Solar-powered dairy farmer makes five-figure savings
The herd of 370 Holstein cattle at Kilford Farm, near Denbigh, produce over three million litres of milk a year, but the huge milking parlour, used twice a day, eats up electricity.
But now the farm, run by Dilwyn Evans and his son Dafydd, generates more than half the electricity it uses thanks to a massive array of 392 solar panels installed by green energy firm Hafod Renewables.
The photovoltaic panels are on three roofs of the farm’s barns which handily face due south for maximum exposure to the sun’s rays.
They produce 80,000-kilowatt hours (KwH) of electricity a year – enough to power over 20 homes – which is just over half what the 700-acre farm uses.
David Jones, managing director of Hafod Renewables, whose company has now installed solar power at almost 100 farms in North Wales, said: “At Kilford, like all dairy farms, electricity is one of their biggest overheads and this system is making a massive difference to them.
“They were paying about £1,000 a month for their electricity and that’s now down to less than half of that, about £5,000 a year and they get paid a feed-in tariff as well which is over £5,000 annually.
“It really makes sense for dairy farmers with their very high electricity usage and in fact for all farmers who usually have very large roof areas, much of which is suitable for solar panels – they’re making money and helping save the planet as well.
“At Kilford it is perfect as they face due south down the Vale of Clwyd so we were able to put nearly 400 panels in and it’s a big saving for them because on a good day in the summer they’re almost entirely solar-powered.
“We’ve also installed a monitoring system to show when the periods of maximum generation are so they can schedule water heating and other power-heavy work and so we can check the system is working efficiently.”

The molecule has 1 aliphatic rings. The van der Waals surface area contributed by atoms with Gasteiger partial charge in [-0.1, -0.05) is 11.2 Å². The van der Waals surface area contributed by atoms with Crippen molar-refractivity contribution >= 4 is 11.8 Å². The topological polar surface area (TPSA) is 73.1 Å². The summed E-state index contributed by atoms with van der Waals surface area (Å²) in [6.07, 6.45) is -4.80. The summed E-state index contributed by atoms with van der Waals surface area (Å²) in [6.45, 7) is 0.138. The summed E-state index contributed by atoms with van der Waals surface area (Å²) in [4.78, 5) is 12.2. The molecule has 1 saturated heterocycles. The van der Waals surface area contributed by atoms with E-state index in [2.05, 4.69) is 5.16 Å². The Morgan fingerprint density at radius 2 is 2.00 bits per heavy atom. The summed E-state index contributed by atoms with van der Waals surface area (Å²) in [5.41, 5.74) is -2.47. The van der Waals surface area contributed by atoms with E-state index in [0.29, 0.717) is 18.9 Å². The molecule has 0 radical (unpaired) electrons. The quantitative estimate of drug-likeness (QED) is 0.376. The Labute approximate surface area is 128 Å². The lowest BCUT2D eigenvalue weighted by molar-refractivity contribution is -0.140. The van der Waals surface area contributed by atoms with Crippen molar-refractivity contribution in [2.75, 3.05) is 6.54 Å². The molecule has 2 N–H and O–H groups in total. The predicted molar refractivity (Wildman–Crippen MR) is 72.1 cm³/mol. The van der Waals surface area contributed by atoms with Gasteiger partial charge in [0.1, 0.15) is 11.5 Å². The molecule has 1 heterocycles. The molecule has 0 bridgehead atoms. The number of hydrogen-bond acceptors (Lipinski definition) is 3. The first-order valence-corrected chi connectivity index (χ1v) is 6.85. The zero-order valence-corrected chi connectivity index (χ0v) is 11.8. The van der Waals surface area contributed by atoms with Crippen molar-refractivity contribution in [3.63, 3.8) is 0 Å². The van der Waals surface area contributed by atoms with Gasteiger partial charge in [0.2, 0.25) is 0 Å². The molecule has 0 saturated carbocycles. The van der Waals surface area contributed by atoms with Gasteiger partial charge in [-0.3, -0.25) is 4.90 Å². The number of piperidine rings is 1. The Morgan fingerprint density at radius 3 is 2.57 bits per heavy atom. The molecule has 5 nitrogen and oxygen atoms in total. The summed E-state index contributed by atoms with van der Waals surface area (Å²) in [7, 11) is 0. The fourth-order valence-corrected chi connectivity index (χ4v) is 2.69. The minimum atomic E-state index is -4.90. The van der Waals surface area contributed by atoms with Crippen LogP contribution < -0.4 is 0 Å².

Dafydd Evans of Kilford Farms said: “We had been thinking about a solar system for a while and we spoke to Hafod Renewables and decided to go for it and we’ve been very pleased.
“It does what it’s supposed to do and there’s no maintenance – we don’t have to do anything except get on with the milking.”
Dairy farms are very high users of electricity – the milking machines must be powered and the milk has to be cooled from 38 degrees C when it comes out of the cow to between 3 and 5C.
The 4,500 litres from each milking then must be stored at that temperature in a giant tank to await collection by a tanker to take it up the road to the creamery at Llandyrnog.
After each milking session, the 300 feet of pipes have to be sluiced clean with a tankful of water heated, by electricity, to 85C.
Hafod Renewables, based on Denbigh’s Colomendy Industrial Estate, was founded six years ago by former Holywell High School pupil David, an electrician and graduate in Renewable Energy and his father, Richard, a heating engineer.
Since installing their first system in July 2010, Hafod Renewables have fitted over 10,000 solar panels which, stacked end on end, would tower over Mount Everest.
Published: 16 November 2017